What type of light is that? I like the idea of the green light.
            http://www.walmart.com/ip/Coleman-3A...light/13029916

            I LOVE it!

            That one says RWB, mine is RWG.
            "If Howdy Doody runs against him, I'm voting for the puppet." - SkyOwl's Wife, 2012

            Comment


            • #7
              Originally posted by Skyowl's Wife View Post
              http://www.walmart.com/ip/Coleman-3A...light/13029916

              I LOVE it!

              That one says RWB, mine is RWG.
              Thanks, I'm going to check that out later today.

              Comment


              • #8
                I like to play in the dark.

                Comment


                • #9
                  I like the green light also, green and red will not spook game as bad as a white light.
                  "We must all hang together, or assuredly we shall all hang separately."
                  -Ben Franklin

                  Comment


                  • #10
                    Originally posted by Stitch View Post
                    I like to play in the dark.
                    me too....:)

                    Don't fear the night.....fear what hunts at night....



                    Last edited by Echo2; 06-02-2011, 07:36 PM.
                    Live like you'll die tomorrow, learn like you'll live forever.

                    Comment


                    • #11
                      Originally posted by Echo2 View Post
                      me too....:)

                      Don't fear the night.....fear what hunts at night....

                      [img]http://farm2.static.flickr.com/1071/5114765104_7fbc966782.jp

                      The night is our friend! ;)

                      Comment


                      • #12
                        The glow-stick case at the bottom is handy too....

                        Live like you'll die tomorrow, learn like you'll live forever.

                        Comment


                        • #13
                          Have not been on here in a while... life off-line takes priority, but some of the posts I have read on here today trying to catch up... this one just pushed me... watch out for my sarcasm and don't take it personal.

                          "Dancing in the Dark", who are you, Bruce Springsteen?! Go camping, use a coleman and light the world up- nobody cares cause you are CAMPING... your life is not at risk; build a fire and make some smores! You either use light or you don't, who cares.

                          Ah, but the world as you knew it has ended and you are moving cross-country to get to your well stocked & provisioned BOL... "camping" is nothing more than a word that conjures up rapidly fading memories of a past that is never, ever coming back. Go ahead and camp, tie chem lights to your kids, hell, hang'em on your tent... light it up like a post-apocalyptic christmas tree! Yeah, make it easy for the RAIDER; the guy that has some serious skills, but always put off "prepping" and is now out there in the countryside... if your lucky he will just take what he wants and you will wake to an empty camp, he might even offer his skills in trade for supplies... most likely you will never wake at all and your legacy is left for the vultures & coyotes.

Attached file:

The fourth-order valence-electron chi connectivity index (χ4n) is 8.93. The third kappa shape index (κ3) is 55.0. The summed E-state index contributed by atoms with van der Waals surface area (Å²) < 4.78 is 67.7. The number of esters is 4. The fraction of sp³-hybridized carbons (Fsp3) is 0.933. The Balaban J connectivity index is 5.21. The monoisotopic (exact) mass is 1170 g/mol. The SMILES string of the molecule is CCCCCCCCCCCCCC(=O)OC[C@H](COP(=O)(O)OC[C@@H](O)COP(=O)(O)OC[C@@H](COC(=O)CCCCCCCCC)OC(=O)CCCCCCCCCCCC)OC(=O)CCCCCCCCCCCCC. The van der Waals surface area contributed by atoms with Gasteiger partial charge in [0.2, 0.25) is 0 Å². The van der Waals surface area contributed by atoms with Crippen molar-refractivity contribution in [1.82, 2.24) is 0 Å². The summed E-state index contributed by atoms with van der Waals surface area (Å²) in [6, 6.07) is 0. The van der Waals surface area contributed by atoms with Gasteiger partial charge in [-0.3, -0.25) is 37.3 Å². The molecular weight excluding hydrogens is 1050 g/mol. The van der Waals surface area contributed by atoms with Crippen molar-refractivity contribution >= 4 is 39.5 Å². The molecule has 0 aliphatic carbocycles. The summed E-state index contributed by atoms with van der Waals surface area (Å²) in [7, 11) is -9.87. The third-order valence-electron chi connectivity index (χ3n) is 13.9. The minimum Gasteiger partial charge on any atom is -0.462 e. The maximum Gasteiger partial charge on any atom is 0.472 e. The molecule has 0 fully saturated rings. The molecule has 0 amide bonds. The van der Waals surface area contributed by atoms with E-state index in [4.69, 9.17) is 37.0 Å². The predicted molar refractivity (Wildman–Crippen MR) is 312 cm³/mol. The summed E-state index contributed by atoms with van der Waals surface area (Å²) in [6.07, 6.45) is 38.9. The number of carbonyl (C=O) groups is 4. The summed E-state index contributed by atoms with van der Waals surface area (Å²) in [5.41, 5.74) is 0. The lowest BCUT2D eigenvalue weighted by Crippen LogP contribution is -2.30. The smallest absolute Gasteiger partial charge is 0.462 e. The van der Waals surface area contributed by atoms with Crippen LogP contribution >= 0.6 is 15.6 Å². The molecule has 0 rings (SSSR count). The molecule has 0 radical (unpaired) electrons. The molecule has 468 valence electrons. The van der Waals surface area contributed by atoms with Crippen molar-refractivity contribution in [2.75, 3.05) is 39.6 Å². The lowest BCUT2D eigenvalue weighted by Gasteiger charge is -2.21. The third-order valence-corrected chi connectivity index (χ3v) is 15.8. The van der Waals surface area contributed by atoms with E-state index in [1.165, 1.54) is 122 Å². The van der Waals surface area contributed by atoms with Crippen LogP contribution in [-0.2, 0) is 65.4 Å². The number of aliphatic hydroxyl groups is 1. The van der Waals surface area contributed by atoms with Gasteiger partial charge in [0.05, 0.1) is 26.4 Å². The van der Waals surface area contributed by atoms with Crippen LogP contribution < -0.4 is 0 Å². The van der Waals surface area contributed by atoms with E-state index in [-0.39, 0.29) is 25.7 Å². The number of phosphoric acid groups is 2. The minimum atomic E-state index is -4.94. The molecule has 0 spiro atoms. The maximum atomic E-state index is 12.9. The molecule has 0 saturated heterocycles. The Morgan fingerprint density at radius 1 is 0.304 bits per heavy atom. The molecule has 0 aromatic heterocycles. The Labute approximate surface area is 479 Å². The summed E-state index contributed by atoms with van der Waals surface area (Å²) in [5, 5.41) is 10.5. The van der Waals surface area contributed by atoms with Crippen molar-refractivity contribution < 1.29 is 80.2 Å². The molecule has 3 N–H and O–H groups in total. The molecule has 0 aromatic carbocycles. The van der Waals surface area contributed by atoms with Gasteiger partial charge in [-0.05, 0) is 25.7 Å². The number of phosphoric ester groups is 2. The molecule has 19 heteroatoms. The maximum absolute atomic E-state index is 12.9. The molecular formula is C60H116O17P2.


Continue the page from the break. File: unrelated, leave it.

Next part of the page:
Hopefully you are not a "cherry" and you have some developed, practiced skills. Prior military? Maybe you know some things and maybe you don't... really depends on what you did and if you bothered to keep those skills up. Ever heard of "perishable skills"?

                          Posted this on here a couple years ago... some of it you can apply, some you cannot because it is military/team specific, but hopefully you are not traveling alone. Oh, by the way, the two best colored lights to use at night, if you must, are green and blue. Red is dead and death waits in the dark. Darkness is only your friend when you own it (160 SOAR "We Own The Night").


                          RON (Remain Over Night) TIPS

                          183. Practice proper RON procedures when your team is training, even if you are on a rifle range. Take advantage of all training opportunities.
                          184. Select a tentative RON site from your map at least two hours in advance.
                          185. After passing a suitable RON site, "fish-hook" back and move into your selected position so that you can observe your own trail.
                          186. Don't form the common habit of constantly turning to the same direction (always to the left, or always to the right) when fish-hooking.
                          187. When in position, personnel should keep their equipment on and remain alert until the perimeter has been checked for 360 degrees at a distance of no less than 50 meters.
                          188. Packs should not be taken off until it is dark.
                          189. When deploying the team for RON, place the point man in a position opposite the most likely avenue of approach, to lead the team out in case of emergency.
                          190. Use aiming stakes to help orient weapons toward avenues of approach.
                          191. Azimuths (OT lines) and distances to preplanned targets should be recorded prior to nightfall. Nearby large trees or pre-positioned stakes can aid as hasty reference points for calling in artillery at night.
                          192. Prior to dark, the team leader should tell each man the primary and alternate rally points.